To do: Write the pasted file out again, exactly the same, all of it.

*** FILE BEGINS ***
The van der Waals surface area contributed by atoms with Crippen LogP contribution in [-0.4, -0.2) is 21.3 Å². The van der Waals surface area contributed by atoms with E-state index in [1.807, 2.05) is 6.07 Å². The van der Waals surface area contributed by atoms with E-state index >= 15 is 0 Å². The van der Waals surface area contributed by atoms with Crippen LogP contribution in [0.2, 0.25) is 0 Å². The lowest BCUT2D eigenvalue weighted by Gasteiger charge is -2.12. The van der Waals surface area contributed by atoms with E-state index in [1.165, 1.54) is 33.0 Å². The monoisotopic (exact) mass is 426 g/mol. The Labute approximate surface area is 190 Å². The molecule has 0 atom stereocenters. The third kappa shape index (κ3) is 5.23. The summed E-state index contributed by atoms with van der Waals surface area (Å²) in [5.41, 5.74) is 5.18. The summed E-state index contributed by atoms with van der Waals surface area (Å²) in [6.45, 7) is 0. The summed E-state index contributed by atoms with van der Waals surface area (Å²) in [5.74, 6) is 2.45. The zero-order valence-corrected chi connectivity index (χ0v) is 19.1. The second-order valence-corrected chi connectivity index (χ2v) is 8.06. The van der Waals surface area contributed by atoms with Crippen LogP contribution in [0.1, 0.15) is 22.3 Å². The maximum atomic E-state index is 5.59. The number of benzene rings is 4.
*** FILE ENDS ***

The van der Waals surface area contributed by atoms with Crippen LogP contribution in [-0.4, -0.2) is 21.3 Å². The van der Waals surface area contributed by atoms with E-state index in [1.807, 2.05) is 6.07 Å². The van der Waals surface area contributed by atoms with E-state index >= 15 is 0 Å². The van der Waals surface area contributed by atoms with Crippen LogP contribution in [0.2, 0.25) is 0 Å². The lowest BCUT2D eigenvalue weighted by Gasteiger charge is -2.12. The van der Waals surface area contributed by atoms with E-state index in [1.165, 1.54) is 33.0 Å². The monoisotopic (exact) mass is 426 g/mol. The Labute approximate surface area is 190 Å². The molecule has 0 atom stereocenters. The third kappa shape index (κ3) is 5.23. The summed E-state index contributed by atoms with van der Waals surface area (Å²) in [5.41, 5.74) is 5.18. The summed E-state index contributed by atoms with van der Waals surface area (Å²) in [6.45, 7) is 0. The summed E-state index contributed by atoms with van der Waals surface area (Å²) in [5.74, 6) is 2.45. The zero-order valence-corrected chi connectivity index (χ0v) is 19.1. The second-order valence-corrected chi connectivity index (χ2v) is 8.06. The van der Waals surface area contributed by atoms with Crippen LogP contribution in [0.1, 0.15) is 22.3 Å². The maximum atomic E-state index is 5.59. The number of benzene rings is 4.